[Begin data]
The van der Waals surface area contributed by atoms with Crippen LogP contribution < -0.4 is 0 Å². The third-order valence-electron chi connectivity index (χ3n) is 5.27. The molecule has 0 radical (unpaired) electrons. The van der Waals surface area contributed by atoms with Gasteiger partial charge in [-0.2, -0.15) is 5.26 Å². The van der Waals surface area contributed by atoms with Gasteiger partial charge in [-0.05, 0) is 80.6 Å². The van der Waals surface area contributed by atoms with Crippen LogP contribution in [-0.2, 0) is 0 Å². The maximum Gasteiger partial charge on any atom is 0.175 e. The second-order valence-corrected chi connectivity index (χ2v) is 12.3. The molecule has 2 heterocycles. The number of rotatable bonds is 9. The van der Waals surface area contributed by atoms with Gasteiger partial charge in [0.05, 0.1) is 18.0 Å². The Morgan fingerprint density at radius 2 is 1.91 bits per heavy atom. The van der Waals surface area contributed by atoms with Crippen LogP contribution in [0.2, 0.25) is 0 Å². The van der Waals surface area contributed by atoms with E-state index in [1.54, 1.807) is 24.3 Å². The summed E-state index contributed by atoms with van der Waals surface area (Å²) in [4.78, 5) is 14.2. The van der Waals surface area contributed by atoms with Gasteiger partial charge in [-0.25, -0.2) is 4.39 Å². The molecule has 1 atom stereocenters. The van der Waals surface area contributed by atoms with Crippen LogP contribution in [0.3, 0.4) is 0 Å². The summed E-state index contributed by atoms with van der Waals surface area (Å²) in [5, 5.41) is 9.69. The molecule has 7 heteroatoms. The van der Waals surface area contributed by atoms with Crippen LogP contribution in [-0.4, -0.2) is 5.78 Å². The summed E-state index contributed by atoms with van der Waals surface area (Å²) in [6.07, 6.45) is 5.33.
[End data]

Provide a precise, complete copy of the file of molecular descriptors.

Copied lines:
The van der Waals surface area contributed by atoms with Crippen LogP contribution < -0.4 is 0 Å². The third-order valence-electron chi connectivity index (χ3n) is 5.27. The molecule has 0 radical (unpaired) electrons. The van der Waals surface area contributed by atoms with Gasteiger partial charge in [-0.2, -0.15) is 5.26 Å². The van der Waals surface area contributed by atoms with Gasteiger partial charge in [-0.05, 0) is 80.6 Å². The van der Waals surface area contributed by atoms with Crippen LogP contribution in [-0.2, 0) is 0 Å². The maximum Gasteiger partial charge on any atom is 0.175 e. The second-order valence-corrected chi connectivity index (χ2v) is 12.3. The molecule has 2 heterocycles. The number of rotatable bonds is 9. The van der Waals surface area contributed by atoms with Gasteiger partial charge in [0.05, 0.1) is 18.0 Å². The Morgan fingerprint density at radius 2 is 1.91 bits per heavy atom. The van der Waals surface area contributed by atoms with Crippen LogP contribution in [0.2, 0.25) is 0 Å². The van der Waals surface area contributed by atoms with E-state index in [1.54, 1.807) is 24.3 Å². The summed E-state index contributed by atoms with van der Waals surface area (Å²) in [4.78, 5) is 14.2. The van der Waals surface area contributed by atoms with Gasteiger partial charge in [-0.25, -0.2) is 4.39 Å². The molecule has 1 atom stereocenters. The van der Waals surface area contributed by atoms with Crippen LogP contribution in [0.3, 0.4) is 0 Å². The summed E-state index contributed by atoms with van der Waals surface area (Å²) in [5, 5.41) is 9.69. The molecule has 7 heteroatoms. The van der Waals surface area contributed by atoms with Crippen LogP contribution in [-0.4, -0.2) is 5.78 Å². The summed E-state index contributed by atoms with van der Waals surface area (Å²) in [6.07, 6.45) is 5.33.